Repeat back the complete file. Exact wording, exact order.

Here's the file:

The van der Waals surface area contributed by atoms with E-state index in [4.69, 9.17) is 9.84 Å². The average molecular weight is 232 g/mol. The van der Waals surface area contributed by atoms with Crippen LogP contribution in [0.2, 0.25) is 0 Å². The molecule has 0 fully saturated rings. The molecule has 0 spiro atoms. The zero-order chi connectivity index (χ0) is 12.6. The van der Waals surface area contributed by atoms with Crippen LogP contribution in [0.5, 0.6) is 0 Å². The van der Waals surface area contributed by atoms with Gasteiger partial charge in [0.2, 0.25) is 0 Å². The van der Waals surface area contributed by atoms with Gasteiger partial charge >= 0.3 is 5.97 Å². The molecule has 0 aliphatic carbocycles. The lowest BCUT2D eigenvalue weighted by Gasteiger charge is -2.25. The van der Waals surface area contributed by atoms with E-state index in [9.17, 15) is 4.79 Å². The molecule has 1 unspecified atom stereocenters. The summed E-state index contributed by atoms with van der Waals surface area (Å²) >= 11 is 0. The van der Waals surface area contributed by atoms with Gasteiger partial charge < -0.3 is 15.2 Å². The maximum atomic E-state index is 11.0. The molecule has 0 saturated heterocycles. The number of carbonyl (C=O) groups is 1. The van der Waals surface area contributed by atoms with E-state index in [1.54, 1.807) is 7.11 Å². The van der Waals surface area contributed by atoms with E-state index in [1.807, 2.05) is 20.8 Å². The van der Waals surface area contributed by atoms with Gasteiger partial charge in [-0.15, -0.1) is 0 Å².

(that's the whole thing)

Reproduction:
The van der Waals surface area contributed by atoms with E-state index in [4.69, 9.17) is 9.84 Å². The average molecular weight is 232 g/mol. The van der Waals surface area contributed by atoms with Crippen LogP contribution in [0.2, 0.25) is 0 Å². The molecule has 0 fully saturated rings. The molecule has 0 spiro atoms. The zero-order chi connectivity index (χ0) is 12.6. The van der Waals surface area contributed by atoms with Crippen LogP contribution in [0.5, 0.6) is 0 Å². The van der Waals surface area contributed by atoms with Gasteiger partial charge in [0.2, 0.25) is 0 Å². The van der Waals surface area contributed by atoms with Gasteiger partial charge >= 0.3 is 5.97 Å². The molecule has 0 aliphatic carbocycles. The lowest BCUT2D eigenvalue weighted by Gasteiger charge is -2.25. The van der Waals surface area contributed by atoms with E-state index in [9.17, 15) is 4.79 Å². The molecule has 1 unspecified atom stereocenters. The summed E-state index contributed by atoms with van der Waals surface area (Å²) >= 11 is 0. The van der Waals surface area contributed by atoms with Gasteiger partial charge < -0.3 is 15.2 Å². The maximum atomic E-state index is 11.0. The molecule has 0 saturated heterocycles. The number of carbonyl (C=O) groups is 1. The van der Waals surface area contributed by atoms with E-state index in [1.54, 1.807) is 7.11 Å². The van der Waals surface area contributed by atoms with E-state index in [1.807, 2.05) is 20.8 Å². The van der Waals surface area contributed by atoms with Gasteiger partial charge in [-0.15, -0.1) is 0 Å².